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On the Record

Can the U.S. Ease Turkish-Kurdistan Workers’ Party Tensions?

Bruce Riedel



NEWSWEEK:
What does it mean for the United States if Turkey launches a major operation in northern Iraq against the PKK?

Bruce Riedel:
I think the administration has a major embarrassment on its hands. Here’s a NATO ally invading our supposed Iraqi democracy, because the Iraqi government that we created won’t fight terrorism. It will be, at minimum, a major embarrassment—and it may require that we reverse our long-standing desire not to put American troops up there and at least have the appearance of pressuring the Kurds to do more.


Why isn’t the United States up there in northern Iraq already?



I think the administration’s posture toward the PKK has been, “We wish this problem would go away. Dealing with it is too hard.” The reason it’s too hard is that we don’t have the forces available to do it ourselves. It’s well known that American military forces in Iraq are stretched past the limit. This would be a very difficult military operation, given the terrain—given that the border is very hard to delineate. We have, from the beginning, not been willing to do it ourselves. We’ve relied on Massoud Barzani’s Kurdistan Democratic Party (KDP), and Iraqi Kurds have never been eager to kill fellow Kurds on behalf of Turkey. The KDP and Barzani were never into the business of being the law-enforcement cop on behalf of Turkey, against their fellow Kurds. So they turned a blind eye. Meanwhile, the PKK got stronger and stronger. The odds are not very good that the KDP are going to change that position. We might hear promises in the next few days out of Iraqi leaders, but at the end of the day it’s very unlikely that they’re going to take the very severe military steps that would be required to take down the PKK. That leaves it to the Turks. They’ve been trying for 15 years now. They haven’t been successful, but this time I think they’ll make a pretty substantial effort across the border. At least to clear a zone along the border where they can move easily to target PKK groups once they have intelligence.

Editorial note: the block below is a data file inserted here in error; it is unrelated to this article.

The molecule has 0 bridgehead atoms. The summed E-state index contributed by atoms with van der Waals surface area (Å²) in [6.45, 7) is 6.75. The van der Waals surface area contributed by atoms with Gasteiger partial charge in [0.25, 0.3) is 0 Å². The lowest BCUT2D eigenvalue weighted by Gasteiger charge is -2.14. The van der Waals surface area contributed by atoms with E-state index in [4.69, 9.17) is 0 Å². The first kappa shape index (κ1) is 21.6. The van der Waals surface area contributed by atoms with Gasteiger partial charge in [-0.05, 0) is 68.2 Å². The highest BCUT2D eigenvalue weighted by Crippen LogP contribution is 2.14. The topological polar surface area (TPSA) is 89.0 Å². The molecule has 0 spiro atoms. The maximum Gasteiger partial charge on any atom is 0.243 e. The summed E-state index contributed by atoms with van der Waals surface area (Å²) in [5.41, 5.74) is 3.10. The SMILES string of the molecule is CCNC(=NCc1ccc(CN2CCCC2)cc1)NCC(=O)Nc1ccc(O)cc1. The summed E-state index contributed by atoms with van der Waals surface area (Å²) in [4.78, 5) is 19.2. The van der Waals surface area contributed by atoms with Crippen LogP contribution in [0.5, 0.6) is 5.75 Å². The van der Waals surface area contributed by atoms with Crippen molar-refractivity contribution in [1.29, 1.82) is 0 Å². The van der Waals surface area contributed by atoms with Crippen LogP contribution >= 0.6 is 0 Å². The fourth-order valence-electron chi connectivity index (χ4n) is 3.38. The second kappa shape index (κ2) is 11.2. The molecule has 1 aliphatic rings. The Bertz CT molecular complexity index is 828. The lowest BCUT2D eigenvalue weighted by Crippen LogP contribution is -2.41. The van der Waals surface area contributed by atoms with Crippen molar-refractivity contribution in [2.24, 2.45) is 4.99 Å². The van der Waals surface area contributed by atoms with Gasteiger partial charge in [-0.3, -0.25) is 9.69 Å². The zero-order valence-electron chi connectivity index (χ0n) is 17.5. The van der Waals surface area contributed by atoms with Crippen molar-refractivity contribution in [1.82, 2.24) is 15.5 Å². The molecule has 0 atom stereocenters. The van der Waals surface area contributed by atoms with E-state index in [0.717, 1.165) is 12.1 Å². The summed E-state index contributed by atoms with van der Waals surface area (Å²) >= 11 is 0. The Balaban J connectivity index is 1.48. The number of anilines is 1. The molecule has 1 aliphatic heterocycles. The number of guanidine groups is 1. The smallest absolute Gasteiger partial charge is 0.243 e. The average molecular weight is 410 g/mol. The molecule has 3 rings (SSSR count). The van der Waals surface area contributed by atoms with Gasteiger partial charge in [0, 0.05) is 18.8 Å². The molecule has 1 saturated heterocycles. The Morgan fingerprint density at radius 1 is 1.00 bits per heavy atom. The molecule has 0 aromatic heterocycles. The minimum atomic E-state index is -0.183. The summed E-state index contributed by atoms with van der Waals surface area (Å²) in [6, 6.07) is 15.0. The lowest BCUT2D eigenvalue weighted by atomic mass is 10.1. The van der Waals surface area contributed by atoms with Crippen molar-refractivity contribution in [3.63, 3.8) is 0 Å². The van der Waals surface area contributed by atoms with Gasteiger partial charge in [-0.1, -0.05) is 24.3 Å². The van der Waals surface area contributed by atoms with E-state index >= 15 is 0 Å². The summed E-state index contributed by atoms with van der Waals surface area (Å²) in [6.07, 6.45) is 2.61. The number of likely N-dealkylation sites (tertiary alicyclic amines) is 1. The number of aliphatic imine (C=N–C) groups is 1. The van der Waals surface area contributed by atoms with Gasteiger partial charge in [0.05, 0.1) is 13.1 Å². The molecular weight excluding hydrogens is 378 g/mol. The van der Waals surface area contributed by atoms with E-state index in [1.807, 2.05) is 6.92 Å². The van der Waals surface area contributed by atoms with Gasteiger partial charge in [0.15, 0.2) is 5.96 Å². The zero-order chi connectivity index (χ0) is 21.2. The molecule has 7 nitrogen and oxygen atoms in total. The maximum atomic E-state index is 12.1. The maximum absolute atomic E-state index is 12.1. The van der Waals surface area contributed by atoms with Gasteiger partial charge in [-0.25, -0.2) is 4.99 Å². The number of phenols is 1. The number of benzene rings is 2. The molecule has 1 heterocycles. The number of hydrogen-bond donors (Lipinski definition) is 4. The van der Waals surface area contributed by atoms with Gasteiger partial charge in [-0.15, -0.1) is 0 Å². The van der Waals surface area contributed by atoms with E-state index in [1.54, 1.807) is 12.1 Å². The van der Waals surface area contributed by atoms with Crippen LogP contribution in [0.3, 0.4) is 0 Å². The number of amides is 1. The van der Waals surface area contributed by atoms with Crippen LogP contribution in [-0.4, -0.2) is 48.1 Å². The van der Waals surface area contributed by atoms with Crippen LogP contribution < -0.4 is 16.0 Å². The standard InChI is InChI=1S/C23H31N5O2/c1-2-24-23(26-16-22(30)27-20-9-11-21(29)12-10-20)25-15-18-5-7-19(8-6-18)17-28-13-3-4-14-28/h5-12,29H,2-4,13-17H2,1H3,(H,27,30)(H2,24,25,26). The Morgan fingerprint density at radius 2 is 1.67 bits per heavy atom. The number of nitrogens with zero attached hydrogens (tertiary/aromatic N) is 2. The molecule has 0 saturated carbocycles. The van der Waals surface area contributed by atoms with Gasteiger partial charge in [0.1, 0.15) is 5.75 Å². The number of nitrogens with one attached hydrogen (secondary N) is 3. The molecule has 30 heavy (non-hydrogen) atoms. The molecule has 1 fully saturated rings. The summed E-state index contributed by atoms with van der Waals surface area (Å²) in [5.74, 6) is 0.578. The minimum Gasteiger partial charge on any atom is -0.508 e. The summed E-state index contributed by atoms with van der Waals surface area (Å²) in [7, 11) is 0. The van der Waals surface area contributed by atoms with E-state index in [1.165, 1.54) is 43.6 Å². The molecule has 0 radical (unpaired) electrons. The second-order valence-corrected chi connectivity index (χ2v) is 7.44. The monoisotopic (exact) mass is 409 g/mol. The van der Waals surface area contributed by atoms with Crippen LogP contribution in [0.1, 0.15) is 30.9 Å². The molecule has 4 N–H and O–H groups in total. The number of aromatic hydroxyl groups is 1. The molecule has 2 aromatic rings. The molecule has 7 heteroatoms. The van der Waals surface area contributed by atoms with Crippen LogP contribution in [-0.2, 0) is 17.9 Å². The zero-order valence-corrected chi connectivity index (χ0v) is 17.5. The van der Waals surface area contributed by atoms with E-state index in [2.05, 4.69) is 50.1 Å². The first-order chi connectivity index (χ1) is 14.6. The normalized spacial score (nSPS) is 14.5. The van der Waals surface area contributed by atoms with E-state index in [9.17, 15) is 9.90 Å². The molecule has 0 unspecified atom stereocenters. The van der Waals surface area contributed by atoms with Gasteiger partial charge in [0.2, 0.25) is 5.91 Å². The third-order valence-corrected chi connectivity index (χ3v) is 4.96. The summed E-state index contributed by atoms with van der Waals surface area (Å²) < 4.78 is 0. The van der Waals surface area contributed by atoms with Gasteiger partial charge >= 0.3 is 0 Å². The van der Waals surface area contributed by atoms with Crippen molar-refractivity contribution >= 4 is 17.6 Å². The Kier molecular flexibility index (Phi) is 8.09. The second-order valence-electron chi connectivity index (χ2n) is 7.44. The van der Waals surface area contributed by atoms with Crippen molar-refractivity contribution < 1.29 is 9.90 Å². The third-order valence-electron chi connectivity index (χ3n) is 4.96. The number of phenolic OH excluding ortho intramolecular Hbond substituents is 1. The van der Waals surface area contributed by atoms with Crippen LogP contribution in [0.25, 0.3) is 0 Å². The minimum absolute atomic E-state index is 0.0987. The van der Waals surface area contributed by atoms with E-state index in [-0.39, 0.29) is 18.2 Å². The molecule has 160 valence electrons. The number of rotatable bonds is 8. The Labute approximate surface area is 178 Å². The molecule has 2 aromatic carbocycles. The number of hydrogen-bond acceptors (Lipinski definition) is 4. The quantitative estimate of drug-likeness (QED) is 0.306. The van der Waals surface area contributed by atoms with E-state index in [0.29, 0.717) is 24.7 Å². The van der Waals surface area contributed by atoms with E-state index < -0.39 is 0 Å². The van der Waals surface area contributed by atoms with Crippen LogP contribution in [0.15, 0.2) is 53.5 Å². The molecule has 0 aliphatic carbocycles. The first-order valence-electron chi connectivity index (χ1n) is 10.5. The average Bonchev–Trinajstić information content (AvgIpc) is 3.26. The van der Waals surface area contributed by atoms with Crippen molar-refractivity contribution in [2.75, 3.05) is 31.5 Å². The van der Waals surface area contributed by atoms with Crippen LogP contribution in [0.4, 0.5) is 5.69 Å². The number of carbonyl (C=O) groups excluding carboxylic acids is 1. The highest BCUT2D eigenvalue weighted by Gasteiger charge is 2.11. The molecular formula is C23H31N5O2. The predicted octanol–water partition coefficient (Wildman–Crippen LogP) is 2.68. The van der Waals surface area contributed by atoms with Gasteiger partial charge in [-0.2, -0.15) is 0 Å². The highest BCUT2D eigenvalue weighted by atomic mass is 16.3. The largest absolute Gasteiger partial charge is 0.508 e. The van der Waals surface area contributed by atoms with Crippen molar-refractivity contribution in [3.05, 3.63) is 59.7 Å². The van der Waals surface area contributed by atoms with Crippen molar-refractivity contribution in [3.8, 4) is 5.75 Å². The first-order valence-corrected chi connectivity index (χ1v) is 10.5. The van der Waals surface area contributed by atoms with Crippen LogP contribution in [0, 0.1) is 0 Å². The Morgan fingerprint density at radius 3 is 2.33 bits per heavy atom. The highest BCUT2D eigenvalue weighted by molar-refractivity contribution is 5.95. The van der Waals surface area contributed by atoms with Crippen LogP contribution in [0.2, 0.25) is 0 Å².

Hasn’t Turkey attempted to clear such a zone along the border before?
The problem is that it never stays very clear. They’ve had troops in the north since 1992 or ’93, more or less continuously—commandos and special ops. There’s a large Turkish intelligence presence. They’ve tried to recruit their own Iraqi allies from the Turkoman population. None of it has had the permanent effect of ridding the region of the PKK.

Read the full interview

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